We all know that in-person interviews can be intimidating. You do a lot of planning, from preparing your resume and reference lists to researching the company. You probably even put a lot of thought into your outfit and the best route to getting there. With all the questions you might get asked, it is hard to say what employers are really looking for in a candidate and how to tailor your answers to meet that.
Most candidates we talk to stress over how to strategically answer the “what are your weaknesses” and “what is the biggest challenge you faced” questions. Believe it or not, these are not the most important question. So, what is it?
“Do You Have Any Questions for Me?”
You might be thinking, seriously? Yes! There are so many hidden meanings behind this question. Before we jump into what those meanings are, I’m going to give you some insider secrets about the interviewer. Just because the employer or hiring manager or recruiter is the one conducting the interview, it doesn’t mean that they aren’t nervous too. A lot of hiring professionals admit to not being good at interviewing people. Here are some examples:
- The interviewer talks too much about themselves and the company and doesn’t ask enough about you. Hiring managers do this all the time, in particular when they get nervous.
- They ask the typical questions like, “where do you see yourself in 5 years” and the ones we mentioned earlier “what are your weaknesses” and “what are the biggest challenges you’ve faced”.
- They go through things too quickly and don’t get into enough detail. This is the individual who might be the “initial interviewer” who is there to simply weed people out and doesn’t really know enough about the role to be effective.
Now that you have that in your back pocket, let’s talk about those hidden meanings behind this question and how to blow your interviewer out of the water with your answers.
Hidden Meaning #1: Did you listen to everything we talked about? Answering the “Do you have any questions for me” question has a lot to do with listening skills. Here is how to prove you were listening.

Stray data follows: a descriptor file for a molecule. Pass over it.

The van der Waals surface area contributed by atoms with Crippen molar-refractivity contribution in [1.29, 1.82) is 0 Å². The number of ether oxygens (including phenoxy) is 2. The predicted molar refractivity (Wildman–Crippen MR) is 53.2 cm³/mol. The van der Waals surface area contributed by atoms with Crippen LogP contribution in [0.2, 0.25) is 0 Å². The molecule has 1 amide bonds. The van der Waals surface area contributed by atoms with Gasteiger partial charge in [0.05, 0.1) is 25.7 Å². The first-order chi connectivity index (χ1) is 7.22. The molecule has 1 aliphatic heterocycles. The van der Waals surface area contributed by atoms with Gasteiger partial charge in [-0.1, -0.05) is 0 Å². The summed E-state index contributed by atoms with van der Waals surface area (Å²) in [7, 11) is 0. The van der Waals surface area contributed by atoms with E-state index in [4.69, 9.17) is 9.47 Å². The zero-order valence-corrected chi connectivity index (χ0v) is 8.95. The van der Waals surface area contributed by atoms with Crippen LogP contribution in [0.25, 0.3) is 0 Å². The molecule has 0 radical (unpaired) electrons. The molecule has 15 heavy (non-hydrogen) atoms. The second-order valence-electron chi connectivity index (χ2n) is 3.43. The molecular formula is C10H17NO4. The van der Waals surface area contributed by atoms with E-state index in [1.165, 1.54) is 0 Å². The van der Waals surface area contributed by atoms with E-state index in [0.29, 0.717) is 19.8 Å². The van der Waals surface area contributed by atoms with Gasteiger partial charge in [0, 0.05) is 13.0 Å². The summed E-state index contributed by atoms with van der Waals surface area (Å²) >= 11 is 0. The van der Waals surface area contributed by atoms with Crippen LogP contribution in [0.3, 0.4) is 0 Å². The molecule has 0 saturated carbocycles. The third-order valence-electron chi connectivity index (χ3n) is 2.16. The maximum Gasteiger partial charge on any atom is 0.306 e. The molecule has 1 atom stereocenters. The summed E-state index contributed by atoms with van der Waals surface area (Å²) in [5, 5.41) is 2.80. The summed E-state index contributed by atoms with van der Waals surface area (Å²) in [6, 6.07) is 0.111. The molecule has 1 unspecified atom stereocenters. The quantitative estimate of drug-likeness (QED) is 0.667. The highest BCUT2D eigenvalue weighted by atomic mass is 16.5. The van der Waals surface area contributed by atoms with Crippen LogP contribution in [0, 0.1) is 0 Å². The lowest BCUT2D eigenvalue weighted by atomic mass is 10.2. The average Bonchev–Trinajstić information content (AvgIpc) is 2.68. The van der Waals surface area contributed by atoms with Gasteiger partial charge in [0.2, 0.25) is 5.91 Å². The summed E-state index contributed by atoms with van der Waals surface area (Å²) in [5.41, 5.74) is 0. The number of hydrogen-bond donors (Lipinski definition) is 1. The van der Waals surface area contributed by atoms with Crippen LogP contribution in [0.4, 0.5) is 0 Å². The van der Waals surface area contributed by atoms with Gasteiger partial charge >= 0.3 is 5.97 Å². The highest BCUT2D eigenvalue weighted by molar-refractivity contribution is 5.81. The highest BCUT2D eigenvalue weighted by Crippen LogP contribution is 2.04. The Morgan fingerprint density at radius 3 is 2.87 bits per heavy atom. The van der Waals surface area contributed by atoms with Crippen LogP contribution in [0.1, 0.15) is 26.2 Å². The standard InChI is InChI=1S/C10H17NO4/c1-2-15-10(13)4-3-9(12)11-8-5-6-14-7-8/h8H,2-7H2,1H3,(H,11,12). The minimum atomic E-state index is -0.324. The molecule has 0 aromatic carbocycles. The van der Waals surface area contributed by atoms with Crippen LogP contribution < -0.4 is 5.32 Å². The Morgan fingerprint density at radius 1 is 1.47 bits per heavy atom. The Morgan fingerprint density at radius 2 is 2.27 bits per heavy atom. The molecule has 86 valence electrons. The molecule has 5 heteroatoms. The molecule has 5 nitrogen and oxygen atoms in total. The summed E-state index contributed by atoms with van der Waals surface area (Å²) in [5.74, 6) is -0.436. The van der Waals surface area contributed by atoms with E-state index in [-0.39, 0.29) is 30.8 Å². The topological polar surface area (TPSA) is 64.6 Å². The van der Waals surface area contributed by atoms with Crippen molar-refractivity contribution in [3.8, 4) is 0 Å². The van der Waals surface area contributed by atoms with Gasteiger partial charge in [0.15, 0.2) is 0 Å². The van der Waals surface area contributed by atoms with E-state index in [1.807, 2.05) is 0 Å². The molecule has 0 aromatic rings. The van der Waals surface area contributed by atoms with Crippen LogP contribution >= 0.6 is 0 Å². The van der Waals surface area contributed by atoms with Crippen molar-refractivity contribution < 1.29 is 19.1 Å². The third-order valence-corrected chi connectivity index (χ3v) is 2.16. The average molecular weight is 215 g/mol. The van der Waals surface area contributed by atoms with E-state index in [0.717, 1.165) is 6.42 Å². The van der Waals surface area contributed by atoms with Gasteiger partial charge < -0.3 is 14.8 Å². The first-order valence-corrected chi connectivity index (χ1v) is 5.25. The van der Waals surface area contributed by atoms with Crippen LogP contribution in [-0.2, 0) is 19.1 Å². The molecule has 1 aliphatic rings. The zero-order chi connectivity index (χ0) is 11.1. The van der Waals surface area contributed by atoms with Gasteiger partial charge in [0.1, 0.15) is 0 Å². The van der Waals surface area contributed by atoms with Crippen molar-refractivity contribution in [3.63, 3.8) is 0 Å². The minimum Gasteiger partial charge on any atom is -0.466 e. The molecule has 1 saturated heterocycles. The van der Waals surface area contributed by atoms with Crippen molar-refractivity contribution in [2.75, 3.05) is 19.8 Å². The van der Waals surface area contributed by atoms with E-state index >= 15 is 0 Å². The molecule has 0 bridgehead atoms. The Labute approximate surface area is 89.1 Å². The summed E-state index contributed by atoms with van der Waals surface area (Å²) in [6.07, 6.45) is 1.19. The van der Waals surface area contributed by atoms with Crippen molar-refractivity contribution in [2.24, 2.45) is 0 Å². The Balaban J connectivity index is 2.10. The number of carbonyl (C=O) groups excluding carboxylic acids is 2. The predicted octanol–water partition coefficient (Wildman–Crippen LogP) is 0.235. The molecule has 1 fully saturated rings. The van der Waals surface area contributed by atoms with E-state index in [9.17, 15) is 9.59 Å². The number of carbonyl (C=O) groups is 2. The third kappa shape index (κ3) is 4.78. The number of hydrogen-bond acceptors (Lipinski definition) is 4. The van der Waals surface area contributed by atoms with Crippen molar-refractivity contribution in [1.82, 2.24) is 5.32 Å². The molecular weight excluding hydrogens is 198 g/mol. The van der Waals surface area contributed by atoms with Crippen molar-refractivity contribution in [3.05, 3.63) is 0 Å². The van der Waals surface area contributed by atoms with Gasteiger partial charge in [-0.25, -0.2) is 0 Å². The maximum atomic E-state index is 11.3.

- Respond with “You mentioned earlier that….” and then pose a question about it “have you tried xyz method” or “what is your success rate with that” or “do you offer this…”
Hidden Meaning #2: Do you understand our products or services and customer base? The interviewer wants to know that you “get” their company and who their selling to. Here is how to demonstrate that:
- Say something about their industry or segment and then ask something like “who would you say your largest competitors are”
- Talk about the consumer and ask an insightful question about the consumers response to their product or how they might track consumer insight and feedback
Hidden Meaning #3: Are you capable/do you have the necessary skillset to do this job? It is obvious that the employer wants to know that you have the skills for this job, but you may not have known this is where you can knock their socks off with your answers, here’s how:
- If the role is a highly technical, you’ll want to ask in depth questions about their systems and processes and possibly even their tools/machinery
- If there are specific tools or methods you have used in the past that they did not mention, ask whether or not they use these tools are methods
Hidden Meaning #4: What do you bring to the table and will you fit in? This is an important one for a lot of companies who want to upgrade their talent, raise the bar, and maintain their company culture. Prove you are that person that will “level-up” your colleagues and still fit in by:
- Discuss the team or environment and ask where you see the future of each
- What are the department, team, and overall goals and do those align?
- What might be working currently and what is not working and how can we work together to change that
Some of the BEST feedback that an interviewer can give you is “Great question!”. It shows that you found the hidden meaning and you are truly invested in learning more about this role, their company, and what they are looking to achieve.
Although I recommend using specific examples, below are the top 10 questions to ask in an interview:
- What are the most important qualities and skillsets that will make the person in this role successful?
- What are the expectations for the first 30 days, 60 days and year?
- What are the most immediate projects that need to be addressed in this role?
- What type of skills might be missing from the team that you are looking to find with this new hire?
- What are the overall goals for the company and how can this role best support those?
- Who do you consider your top competitor and why?
- What are the biggest opportunities and challenges that face the department/organization today?
- What do you enjoy the most about working here?
- Are there opportunities for advancement and additional responsibility with this position?
- How is success measured for this role?